Teachers and education assistants work in public and private elementary, middle, and high schools. Some also provide instruction or support online from their homes.
Early childhood educators can work in preschools, daycare centres, private homes, and early learning centres in public schools.
The education field encompasses a wide range of careers, such as:
Preschool teacher: Use play-based activities to promote the social development of young children and help them get ready for kindergarten.
Kindergarten teacher: Help five- and six-year-olds develop basic reading, number, and social skills and adapt to school routines and expectations.
Elementary school teacher: Promote the academic and emotional growth of children in the early grades.
High school teacher: Focus on expanding teenagers' knowledge and skills in specialized subject areas.
Education assistant: Reinforce lesson plan concepts by offering extra help and attention to small groups of students within the classroom.
Special education teacher: Support the learning goals of students with special needs.
Tutor: Provide one-on-one instruction to private clients.
ESL teacher: Help improve the written and oral communication skills of those whose first language is not English.
Educators have an enormous range of potential specialties. For instance, early childhood educators can focus on areas like Indigenous education, infant and toddler development, or special education.
Teachers who work with older students often concentrate on one or two academic areas. Here are some examples of potential specialties:
- Science (biology, chemistry, physics, etc.)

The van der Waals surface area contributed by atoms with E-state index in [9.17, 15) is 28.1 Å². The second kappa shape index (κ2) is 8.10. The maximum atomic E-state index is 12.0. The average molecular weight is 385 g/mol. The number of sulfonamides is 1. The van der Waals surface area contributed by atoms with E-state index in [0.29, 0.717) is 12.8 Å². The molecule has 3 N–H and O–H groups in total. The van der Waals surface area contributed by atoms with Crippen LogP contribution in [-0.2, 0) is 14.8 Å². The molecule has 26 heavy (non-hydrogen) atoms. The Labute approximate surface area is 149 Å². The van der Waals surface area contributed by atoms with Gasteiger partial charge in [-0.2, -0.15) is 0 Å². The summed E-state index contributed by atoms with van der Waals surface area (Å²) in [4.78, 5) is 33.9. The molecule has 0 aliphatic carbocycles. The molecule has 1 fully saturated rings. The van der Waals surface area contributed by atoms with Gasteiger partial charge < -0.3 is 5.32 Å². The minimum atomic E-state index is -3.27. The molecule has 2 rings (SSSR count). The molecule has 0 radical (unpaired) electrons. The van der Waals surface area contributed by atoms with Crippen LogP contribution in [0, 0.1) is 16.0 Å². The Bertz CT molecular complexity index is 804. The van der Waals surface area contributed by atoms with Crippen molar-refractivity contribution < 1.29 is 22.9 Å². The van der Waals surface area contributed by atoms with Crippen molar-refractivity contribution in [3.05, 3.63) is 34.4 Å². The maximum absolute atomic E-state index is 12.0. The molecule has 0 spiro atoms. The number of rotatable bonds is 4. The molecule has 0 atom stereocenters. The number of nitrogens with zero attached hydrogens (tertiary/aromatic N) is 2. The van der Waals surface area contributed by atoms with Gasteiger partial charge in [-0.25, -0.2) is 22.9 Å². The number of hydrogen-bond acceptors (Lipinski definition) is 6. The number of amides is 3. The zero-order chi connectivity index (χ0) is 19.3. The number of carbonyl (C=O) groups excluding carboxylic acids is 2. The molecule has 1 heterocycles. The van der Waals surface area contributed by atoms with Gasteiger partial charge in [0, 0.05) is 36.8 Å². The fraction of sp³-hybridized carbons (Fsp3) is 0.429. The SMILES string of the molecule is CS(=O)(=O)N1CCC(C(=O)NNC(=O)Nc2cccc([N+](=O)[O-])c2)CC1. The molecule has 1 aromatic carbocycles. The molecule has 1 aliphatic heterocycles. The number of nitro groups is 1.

- Computer science
- English language arts
- First Nations studies
- French (core or immersion)
- Home economics
- Other languages (American Sign Language, German, Japanese, Korean, Mandarin, Russian, Spanish, etc.)
- Physical education
- Social studies or history
- Special education
- Trades (automotive, electrical, HVAC, etc.)
How do I know if a career in education is a good fit for me?
If you enjoy working with young people and are passionate about inspiring them to reach their potential, the education field might be a good choice. Great teachers are patient, organized, resourceful, persistent, and dedicated to the needs of their students. You may have to put in long hours outside of the workday preparing lessons, marking assignments, or meeting with parents. But if you dream of being able to make a difference in a child's life, this may be the field for you.
Which occupations within education have the best outlooks?
According to COPS data, special education teachers are expected to see the most rapid job growth over the 2019-to-2028 period. Here's how the careers compare:
- Special education teachers: 10.1 percent
- Education assistants: 9.9 percent
- Early childhood educators and assistants: 9.3 percent
- Primary school teachers: 8.6 percent
- Secondary school teachers: 6.8 percent
But percentages don't tell the whole story. Below are the average number of annual job openings that are projected to become available in each occupation over the same time period:
- Primary school teachers: 9,770
- Early childhood educators and assistants: 8,160
- Secondary school teachers: 5,000
- Education assistants: 4,020
- Special education teachers: 210
* Salary information represents an average of the median wages for early childhood educators and assistants, education assistants, primary school teachers, secondary school teachers, and special education teachers, as noted by the Government of Canada Job Bank. Career outlook and job openings data is drawn from the Canadian Occupation Projection System for the same careers.
** Length of training information is based on a combination of information from the Government of Canada Job Bank, the government of Canada's post-secondary search tool, and a wide sampling of relevant program lengths from up to 30 individual school websites. They are a mix of public, private non-profit, and private for-profit institutions.